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Thread: Looking to repair a PSU

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    Default Looking to repair a PSU

    Greetings! Long time reader. Great site, the in depth reviews were very helpful and I bought my new PSU based on them (EVGA 750 G2).

    Being replaced is a SilverStone ST60F I bought in 2006. I had to RMA once, but for nearly 8 years its been reliable and trouble free besides one fan replacement.



    In January the computer shut down and didn't want to start back up for a moment. It eventually did, and having experienced this before in another machine, I figured bad PSU, which was the case as I've had no problems since switching it out.

    That said, this would be a great backup PSU or one for another machine if I could get it fixed. Yesterday I opened it up and looked around.







    Bingo.

    Only one I saw that looked bad. I'd like to replace it and get this going again.

    I freely admit I'm no expert with electronics. I've replaced a micros witch on my Performance Mouse MX and blown capacitors on my old LCD monitor, however I had the luxury of finding a cap kit for the model and didn't have to go hunting capacitors down.

    If looks like this Teapo capacitor is 2200uF 6.3V rated at 105°C (says SC105°C on the cap).

    Would this be the correct replacement?

    http://www.ebay.com/itm/141507047875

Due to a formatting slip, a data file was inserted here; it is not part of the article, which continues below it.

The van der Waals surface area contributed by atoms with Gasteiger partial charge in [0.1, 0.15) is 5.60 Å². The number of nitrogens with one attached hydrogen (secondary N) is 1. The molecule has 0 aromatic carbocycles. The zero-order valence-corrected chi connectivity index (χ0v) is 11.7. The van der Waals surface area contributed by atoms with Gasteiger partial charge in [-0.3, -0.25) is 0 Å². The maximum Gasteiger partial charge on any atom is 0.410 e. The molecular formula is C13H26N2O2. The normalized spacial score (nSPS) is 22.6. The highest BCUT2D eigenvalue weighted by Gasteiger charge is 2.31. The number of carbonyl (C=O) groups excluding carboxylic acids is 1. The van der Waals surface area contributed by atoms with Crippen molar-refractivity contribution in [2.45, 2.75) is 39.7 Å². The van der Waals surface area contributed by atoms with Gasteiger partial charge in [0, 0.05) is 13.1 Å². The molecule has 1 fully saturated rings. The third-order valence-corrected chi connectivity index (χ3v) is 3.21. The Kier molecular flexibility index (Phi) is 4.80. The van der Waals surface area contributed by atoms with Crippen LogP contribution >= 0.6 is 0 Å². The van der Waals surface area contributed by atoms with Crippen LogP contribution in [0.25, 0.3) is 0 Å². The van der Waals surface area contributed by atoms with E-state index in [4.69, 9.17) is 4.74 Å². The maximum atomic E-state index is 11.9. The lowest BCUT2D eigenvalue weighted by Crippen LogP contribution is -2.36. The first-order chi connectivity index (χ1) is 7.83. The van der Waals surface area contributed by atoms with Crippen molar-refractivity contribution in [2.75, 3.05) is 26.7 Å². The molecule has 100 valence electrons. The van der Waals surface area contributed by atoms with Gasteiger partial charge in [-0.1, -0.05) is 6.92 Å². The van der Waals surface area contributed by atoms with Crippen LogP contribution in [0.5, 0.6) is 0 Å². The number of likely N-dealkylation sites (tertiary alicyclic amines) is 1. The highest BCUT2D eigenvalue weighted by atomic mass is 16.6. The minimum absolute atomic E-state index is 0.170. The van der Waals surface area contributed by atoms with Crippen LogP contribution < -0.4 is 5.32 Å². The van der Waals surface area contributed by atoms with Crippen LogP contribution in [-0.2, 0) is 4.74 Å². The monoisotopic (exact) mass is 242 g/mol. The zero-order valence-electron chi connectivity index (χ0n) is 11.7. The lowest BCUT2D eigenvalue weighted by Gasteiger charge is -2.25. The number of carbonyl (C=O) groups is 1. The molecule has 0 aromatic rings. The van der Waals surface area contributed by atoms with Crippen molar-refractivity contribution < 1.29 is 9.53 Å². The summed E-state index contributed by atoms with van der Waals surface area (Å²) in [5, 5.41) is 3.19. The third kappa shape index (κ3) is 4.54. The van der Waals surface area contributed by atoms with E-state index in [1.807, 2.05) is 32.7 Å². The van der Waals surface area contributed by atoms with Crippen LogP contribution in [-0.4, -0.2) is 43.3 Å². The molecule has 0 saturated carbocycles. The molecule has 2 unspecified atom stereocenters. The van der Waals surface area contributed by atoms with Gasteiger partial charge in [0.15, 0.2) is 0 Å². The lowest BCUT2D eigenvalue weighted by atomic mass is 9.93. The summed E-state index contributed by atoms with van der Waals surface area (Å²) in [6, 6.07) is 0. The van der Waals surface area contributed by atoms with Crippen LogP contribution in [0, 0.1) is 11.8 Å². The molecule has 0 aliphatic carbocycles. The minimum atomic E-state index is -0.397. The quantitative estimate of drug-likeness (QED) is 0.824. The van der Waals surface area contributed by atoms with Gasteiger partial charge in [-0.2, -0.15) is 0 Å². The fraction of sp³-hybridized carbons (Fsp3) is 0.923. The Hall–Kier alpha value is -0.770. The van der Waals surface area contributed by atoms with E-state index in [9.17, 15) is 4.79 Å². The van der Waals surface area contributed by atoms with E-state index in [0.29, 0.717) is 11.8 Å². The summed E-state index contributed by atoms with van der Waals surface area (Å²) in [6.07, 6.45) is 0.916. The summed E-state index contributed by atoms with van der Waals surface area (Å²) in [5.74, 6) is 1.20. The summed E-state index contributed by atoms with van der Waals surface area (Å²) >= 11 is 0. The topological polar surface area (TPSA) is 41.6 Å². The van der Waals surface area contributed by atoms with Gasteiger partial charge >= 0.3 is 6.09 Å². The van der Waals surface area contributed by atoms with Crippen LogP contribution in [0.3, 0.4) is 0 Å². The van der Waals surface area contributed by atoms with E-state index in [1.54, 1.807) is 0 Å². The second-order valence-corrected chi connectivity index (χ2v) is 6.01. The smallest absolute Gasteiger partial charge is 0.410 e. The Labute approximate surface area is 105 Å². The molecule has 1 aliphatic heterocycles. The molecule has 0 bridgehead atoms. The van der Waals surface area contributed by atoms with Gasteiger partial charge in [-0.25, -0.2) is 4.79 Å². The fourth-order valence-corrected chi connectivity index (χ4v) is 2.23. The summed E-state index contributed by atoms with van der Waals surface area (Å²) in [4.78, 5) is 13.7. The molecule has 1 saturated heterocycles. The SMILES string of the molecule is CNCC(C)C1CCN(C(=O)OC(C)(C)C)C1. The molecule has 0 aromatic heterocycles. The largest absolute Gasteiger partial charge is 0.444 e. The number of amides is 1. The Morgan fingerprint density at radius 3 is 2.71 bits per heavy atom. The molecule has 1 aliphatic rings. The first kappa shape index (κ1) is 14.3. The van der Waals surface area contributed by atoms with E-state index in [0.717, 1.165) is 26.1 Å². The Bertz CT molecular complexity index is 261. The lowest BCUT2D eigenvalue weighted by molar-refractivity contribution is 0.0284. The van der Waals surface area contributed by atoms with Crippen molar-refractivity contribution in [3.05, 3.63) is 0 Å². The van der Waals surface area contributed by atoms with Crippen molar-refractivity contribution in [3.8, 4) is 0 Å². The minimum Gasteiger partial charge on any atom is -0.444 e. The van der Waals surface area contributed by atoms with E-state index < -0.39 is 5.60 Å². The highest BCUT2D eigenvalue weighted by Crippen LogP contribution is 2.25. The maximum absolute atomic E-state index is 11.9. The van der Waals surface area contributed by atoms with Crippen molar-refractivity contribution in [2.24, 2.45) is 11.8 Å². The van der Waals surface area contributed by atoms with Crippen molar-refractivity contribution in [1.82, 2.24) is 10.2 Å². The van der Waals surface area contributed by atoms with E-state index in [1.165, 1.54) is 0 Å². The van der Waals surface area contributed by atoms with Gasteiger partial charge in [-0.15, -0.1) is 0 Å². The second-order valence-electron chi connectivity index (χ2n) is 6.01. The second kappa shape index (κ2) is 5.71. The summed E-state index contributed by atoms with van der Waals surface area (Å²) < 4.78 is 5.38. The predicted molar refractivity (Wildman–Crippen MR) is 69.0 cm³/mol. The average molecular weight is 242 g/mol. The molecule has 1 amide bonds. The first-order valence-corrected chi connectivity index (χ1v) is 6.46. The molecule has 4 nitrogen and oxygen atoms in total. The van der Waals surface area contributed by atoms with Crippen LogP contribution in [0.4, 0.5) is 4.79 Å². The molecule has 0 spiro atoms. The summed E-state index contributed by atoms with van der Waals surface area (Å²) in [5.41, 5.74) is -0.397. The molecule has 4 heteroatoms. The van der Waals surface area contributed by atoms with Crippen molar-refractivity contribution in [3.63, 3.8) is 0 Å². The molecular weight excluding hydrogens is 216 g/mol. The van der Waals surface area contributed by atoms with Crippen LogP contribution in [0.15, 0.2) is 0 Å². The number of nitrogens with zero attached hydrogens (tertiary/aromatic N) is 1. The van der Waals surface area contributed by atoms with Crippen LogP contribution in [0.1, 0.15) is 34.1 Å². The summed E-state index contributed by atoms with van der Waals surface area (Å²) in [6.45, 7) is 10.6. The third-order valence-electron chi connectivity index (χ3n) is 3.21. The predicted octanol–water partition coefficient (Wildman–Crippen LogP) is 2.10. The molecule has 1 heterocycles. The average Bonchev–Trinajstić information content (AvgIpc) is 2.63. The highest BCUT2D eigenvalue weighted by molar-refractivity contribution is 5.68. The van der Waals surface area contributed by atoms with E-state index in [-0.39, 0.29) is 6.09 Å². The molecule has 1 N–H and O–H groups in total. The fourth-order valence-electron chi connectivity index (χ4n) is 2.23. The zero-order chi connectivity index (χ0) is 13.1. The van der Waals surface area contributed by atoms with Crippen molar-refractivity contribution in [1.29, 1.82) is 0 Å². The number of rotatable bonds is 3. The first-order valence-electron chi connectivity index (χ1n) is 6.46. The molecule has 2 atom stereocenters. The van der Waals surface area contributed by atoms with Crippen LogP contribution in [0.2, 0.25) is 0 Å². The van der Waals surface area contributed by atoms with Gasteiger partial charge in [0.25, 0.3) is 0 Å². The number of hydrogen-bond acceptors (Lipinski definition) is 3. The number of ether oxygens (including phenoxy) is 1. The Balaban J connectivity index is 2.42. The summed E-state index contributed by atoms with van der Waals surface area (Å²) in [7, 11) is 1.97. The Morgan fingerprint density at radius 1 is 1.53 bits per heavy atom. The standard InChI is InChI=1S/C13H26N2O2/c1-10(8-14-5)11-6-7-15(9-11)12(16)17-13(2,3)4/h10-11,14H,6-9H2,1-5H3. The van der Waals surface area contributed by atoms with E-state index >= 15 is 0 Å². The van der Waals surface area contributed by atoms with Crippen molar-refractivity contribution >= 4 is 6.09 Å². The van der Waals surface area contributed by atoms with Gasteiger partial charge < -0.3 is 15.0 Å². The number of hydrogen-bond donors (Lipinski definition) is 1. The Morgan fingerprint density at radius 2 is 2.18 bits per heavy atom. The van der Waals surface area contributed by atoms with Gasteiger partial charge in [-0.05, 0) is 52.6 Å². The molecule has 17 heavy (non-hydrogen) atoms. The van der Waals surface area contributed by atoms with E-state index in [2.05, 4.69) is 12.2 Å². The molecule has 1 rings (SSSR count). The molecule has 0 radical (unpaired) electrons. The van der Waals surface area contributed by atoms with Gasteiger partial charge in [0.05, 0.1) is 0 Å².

Thanks.

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    sith'ari (04-07-2016)

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    Although lot of people here are PSU experts, for this particular issue (cap replacement), i believe that the most suitable person to guide you would be Pavel / Behemot (he is replacing caps all the time), but recently he got banned from Jonnyguru.com (*sometimes he just can't control his mouth!!), so you could contact him through his site, Hardwareinsights.com ( http://www.hardwareinsights.com/wp/ )
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    1. No KZG is not the right replacment. And they are not that reliable.

    2. According to your statement of the PSU failure, it seems that it is NOT the caps but something else.
    So it may be a waste of time to replace the caps.


    3. What kind of equipment do you have?
    You should have at least a good soldering Iron as well as quality solderwick.

    But still, I think replacing the caps will be a waste because something else may have failed.

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    With Stefan, KZG isn't good and the PSU probably has some more problems.

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    Agreed, KZG may or may not be from a reliable batch but isn't a suitable replacement. Go with KZE or KY if you insist on NCC, though I'd rather recommend Panasonic FM or FR for instance.

    With that said, it looks like a 5VSB issue to me, rather than the more obvious filtering cap(s) on the secondary. Probably one of the smaller caps between the primary and secondary heatsinks is bad (those 25/35/50V caps with 50uF or less of capacitance). They're usually responsible for feedback signal decoupling, but I'd have to get a better look to be able to tell which ones are the most likely culprits.

    Those petite caps tend to dry up over time, and usually need to be replaced 1:1, because the control circuitry timing is sensitive to their exact specs, both internal resistance (ESR) and capacitance.
    Careful what you wish for... You just might get it.

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    KYB is also a decent replacement. Though ESR is rather on the low side...